Saturday, 7 February 2015

A Pinoy At The Movies: The Grand Budapest Hotel

This is the real comedy film. The one that doesn't require slapstick to draw laughter from the audience; it only needs witty lines along with a funny story. 

Aside from Daniel Day-Lewis and Anthony Hopkins, Ralph Fiennes is one the best British actors around. He was a cold Nazi officer in Schindler's List, he was a sad English Patient, and a feared god in Clash of the Titans, where his first address to the mortals is one of my favorite quotes in cinema: "I am Hades. Kneel."

Now, try saying that to your potential voters during a campaign for election, or when you introduce yourself at a PTA meeting. Ha-ha-ha! He was also Lord Voldemort in the Harry Potter series.

That's how good Ralph Fiennes is. 

And here, in The Grand Budapest Hotel, he was seriously hilarious. With perfect timing, crisp delivery and the funniest lines I have heard in a decade, he brought his character Monsieur Gustave H., a hotel concierge, to a comic life that was even bigger than the hotel he was running.

Though Grand Budapest Hotel was released in the spring of 2014, it is being re-released in early 2015 because of its nine Oscar nominations. Most of its cast members are mostly familiar names: Jude Law, Tilda Swinton, Adrien Brody, Willem Dafoe, Bill Murray, Jeff Goldblum, Edward Norton, and Harvey Keitel. It was fun watching these actors unexpectedly show up in some scenes.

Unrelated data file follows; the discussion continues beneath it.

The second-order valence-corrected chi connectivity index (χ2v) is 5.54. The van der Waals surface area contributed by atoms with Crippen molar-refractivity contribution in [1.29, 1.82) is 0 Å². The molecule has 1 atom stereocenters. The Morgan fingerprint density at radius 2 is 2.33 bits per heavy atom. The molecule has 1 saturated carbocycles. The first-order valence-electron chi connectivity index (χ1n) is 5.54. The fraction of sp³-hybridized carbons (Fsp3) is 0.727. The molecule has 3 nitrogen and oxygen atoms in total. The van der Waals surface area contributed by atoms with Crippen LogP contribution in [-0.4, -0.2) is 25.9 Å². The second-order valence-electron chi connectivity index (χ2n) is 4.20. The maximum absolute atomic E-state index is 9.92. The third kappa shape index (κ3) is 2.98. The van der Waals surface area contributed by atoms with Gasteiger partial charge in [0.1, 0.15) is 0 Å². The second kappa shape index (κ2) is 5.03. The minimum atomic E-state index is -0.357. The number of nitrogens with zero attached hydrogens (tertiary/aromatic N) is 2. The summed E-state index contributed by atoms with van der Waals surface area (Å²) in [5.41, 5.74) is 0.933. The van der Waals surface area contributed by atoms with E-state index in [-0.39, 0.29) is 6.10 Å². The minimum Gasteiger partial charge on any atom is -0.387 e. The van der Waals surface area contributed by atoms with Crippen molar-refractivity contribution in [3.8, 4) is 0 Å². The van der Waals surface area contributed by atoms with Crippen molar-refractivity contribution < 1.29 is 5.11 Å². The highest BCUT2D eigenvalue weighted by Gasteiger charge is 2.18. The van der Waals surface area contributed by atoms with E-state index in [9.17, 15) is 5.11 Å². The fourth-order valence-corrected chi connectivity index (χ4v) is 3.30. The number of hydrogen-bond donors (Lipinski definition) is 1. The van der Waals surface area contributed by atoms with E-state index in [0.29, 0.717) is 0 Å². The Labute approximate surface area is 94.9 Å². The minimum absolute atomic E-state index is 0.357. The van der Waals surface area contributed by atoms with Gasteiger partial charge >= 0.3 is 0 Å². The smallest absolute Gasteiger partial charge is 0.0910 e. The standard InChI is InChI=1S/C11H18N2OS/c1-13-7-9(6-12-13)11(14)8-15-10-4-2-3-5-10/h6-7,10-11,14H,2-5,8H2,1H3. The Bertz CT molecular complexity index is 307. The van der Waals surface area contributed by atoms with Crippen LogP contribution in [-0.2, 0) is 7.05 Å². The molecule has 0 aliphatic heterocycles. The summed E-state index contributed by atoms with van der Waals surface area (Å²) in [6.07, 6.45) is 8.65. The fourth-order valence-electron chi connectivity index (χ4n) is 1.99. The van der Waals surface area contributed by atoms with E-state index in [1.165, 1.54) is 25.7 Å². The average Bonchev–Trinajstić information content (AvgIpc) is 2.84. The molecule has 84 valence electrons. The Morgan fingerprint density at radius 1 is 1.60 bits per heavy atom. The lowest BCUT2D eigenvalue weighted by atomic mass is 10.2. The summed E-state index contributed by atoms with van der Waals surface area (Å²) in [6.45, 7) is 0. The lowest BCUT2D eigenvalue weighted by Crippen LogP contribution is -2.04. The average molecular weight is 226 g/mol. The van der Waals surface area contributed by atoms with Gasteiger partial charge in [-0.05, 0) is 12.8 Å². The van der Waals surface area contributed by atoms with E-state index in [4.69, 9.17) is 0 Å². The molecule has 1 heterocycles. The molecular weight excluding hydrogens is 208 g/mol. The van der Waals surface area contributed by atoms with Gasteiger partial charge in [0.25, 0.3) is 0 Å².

But aside from Ralph Fiennes, his sidekick in the film, Zero Moustafa, was played by a new name, Tony Revolori, who held his own against Fiennes. Monsieur Gustave was sophisticated, smart and meticulous; Zero was young, clueless and stateless. They were the perfect funny duo. Without these two, the Grand Budapest Hotel would just have only been a B&B, or a backpackers' inn. Or worse, a motel! Ha-ha-ha!

Even Tilda Swinton, who was fierce as the Queen of Narnia, and a cunning lawyer in Michael Clayton, where she won an Oscar for her supporting role, was funny as an aging, eccentric millionaire hotel guest. Although her screen time was only a few minutes, she made sure the audience remembers her all throughout the 100 minutes of the film. 

The Grand Budapest Hotel is a fictional period film, which reminds me of Robert Downey, Jr.'s Sherlock Holmes; it was fast and each scene is as important as the next. And the art direction is as cute as the Mendl's cakes. You'd know what I mean when you see the cakes in the movie.

And one of my favorite M. Gustave quotes?

"If I die first, and I almost certainly will, you will be my sole heir. There's not much in the kitty, except a set of ivory-backed hairbrushes and my library of romantic poetry, but when the time comes, these will be yours. Along with whatever we haven't already spent on whores and whiskey."

So, if you want a good laugh, I suggest you check in at The Grand Budapest Hotel by Wes Anderson. It's one movie I'd watch over and over again. Good luck to them at the Oscars!

It gets my vote for Best Picture!

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Photos courtesy the Grand Budapest Hotel website.

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